People at Work is noted sociologist Marjorie L. DeVault’s groundbreaking collection of original essays on the complexities of the modern-day workplace. By focusing on the lived experiences of the worker, not as an automaton on an assembly line, but as an embodied human of flesh and bone, these essays offer important insight on the realities of the workplace, and their effects on life at home and in communities. With contributions from some of today’s top scholars, each essay is a detailed case study of a different aspect of the working world.
Compelling, lively, and sometimes chilling, the contributors address issues from disability rights to immigrant labor, welfare reforms to budget cuts, competition to personal motivations. Each one valuable on its own, the essays in People at Work combine to illuminate the hurdles that workers of all backgrounds struggle with and, more broadly, the impact of change on workers’ lives in the new, increasingly global, economy.
Ideologies of the Neoliberal Economy
“Hell on My Face”
Nancy Jackson and Bonnie Slade
Alison I. Griffith and Lois Andre´-Bechely
The Promises and Realities of U.S. Microenterprise Development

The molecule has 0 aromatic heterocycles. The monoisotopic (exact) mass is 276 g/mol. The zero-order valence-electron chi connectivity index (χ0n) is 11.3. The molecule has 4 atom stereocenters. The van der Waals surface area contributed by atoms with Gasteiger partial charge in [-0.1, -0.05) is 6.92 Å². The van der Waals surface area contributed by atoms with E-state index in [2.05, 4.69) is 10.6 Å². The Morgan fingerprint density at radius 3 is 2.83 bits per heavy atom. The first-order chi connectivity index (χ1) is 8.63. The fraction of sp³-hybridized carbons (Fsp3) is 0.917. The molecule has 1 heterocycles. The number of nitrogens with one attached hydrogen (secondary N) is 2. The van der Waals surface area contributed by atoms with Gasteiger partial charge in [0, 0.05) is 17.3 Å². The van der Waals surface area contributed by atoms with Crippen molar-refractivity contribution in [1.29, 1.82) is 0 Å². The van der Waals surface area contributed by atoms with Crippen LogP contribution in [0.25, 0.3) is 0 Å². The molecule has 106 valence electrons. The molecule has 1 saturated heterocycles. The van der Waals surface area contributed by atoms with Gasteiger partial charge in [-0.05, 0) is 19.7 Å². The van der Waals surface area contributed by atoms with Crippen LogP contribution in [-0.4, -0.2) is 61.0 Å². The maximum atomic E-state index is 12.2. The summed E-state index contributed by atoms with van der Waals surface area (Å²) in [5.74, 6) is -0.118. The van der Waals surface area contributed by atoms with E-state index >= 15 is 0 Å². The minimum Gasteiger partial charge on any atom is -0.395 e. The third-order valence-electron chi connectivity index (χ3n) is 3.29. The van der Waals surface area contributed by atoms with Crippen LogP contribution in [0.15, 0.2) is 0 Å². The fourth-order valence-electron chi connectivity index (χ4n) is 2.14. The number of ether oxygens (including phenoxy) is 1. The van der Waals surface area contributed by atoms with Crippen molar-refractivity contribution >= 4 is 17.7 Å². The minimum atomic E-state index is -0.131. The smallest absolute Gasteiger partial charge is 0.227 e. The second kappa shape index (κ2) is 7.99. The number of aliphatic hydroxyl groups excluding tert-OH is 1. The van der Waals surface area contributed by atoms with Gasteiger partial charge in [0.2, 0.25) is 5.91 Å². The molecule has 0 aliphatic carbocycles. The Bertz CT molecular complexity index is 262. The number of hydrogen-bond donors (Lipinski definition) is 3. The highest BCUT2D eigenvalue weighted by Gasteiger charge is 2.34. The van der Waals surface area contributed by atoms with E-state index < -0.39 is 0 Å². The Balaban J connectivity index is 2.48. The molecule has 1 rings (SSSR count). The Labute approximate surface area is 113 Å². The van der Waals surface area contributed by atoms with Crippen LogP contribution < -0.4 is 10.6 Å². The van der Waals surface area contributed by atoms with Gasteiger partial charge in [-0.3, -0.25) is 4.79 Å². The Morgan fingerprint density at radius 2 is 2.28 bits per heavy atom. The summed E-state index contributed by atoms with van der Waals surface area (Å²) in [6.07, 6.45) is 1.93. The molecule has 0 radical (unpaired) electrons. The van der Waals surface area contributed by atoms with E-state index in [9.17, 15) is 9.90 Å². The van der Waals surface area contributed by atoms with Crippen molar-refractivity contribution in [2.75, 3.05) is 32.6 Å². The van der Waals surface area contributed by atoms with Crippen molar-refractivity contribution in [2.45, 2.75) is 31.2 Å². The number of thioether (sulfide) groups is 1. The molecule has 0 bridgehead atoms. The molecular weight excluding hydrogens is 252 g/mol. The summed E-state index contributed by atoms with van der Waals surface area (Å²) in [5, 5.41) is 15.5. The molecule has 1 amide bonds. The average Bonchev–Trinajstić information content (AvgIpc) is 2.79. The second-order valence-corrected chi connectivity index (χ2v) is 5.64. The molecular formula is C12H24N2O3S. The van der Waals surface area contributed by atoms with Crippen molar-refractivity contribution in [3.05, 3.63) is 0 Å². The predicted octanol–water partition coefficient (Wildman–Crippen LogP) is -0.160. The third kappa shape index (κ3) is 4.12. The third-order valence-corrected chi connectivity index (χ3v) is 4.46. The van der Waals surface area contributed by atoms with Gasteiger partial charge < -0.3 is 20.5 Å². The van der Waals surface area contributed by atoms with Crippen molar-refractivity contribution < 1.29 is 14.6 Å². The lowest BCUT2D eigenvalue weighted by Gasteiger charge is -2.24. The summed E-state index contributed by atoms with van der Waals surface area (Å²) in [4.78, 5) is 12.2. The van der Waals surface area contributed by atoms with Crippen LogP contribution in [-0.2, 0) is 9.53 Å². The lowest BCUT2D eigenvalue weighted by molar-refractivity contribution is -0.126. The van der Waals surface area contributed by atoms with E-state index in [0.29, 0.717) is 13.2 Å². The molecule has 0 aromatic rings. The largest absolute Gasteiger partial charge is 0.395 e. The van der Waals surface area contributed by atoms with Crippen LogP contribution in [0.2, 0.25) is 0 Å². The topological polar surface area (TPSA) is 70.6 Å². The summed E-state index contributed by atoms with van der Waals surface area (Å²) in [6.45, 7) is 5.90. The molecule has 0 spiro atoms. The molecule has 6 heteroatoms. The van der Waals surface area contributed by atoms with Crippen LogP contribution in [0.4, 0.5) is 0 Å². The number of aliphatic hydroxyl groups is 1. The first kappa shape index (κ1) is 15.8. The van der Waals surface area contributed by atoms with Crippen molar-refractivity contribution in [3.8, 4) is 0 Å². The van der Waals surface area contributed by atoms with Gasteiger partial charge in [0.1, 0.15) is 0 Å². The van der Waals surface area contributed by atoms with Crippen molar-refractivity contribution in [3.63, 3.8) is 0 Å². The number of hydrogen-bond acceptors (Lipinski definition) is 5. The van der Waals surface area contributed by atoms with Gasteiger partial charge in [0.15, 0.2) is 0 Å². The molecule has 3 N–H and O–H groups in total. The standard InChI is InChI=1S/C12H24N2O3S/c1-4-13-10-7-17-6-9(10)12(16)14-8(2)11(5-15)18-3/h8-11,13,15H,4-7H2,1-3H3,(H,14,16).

Nancy C. Jurik
Work, Disability, and Social Inclusion
Flexible Hiring, Immigration, and Indian IT Workers’ Experiences of Contract Work in the United States
Economic Restructuring and the Social Regulation of Citizenship in the Heartland
Nancy A. Naples
Part III The Fictional Worlds of “Unencumbered Workers”
Part IV Fiscal Discipline
"DeVault's brilliant introduction transforms our understanding of work in contemporary North America. The collection as a whole, particularly the institutional ethnographies, expand and deepen her re-vision. A magnificent volume!" ~Dorothy E. Smith,of Institutional Ethnography: A Sociology for People
"DeVault has successfully organized these very diverse papers into a coherent collection that examines the way the everyday experiences of people are shaped by wider systems . . . the book is eminently readable and it makes a valuable contribution to professional as well as scholarly literature." ~Journal of Sociology and Social Welfare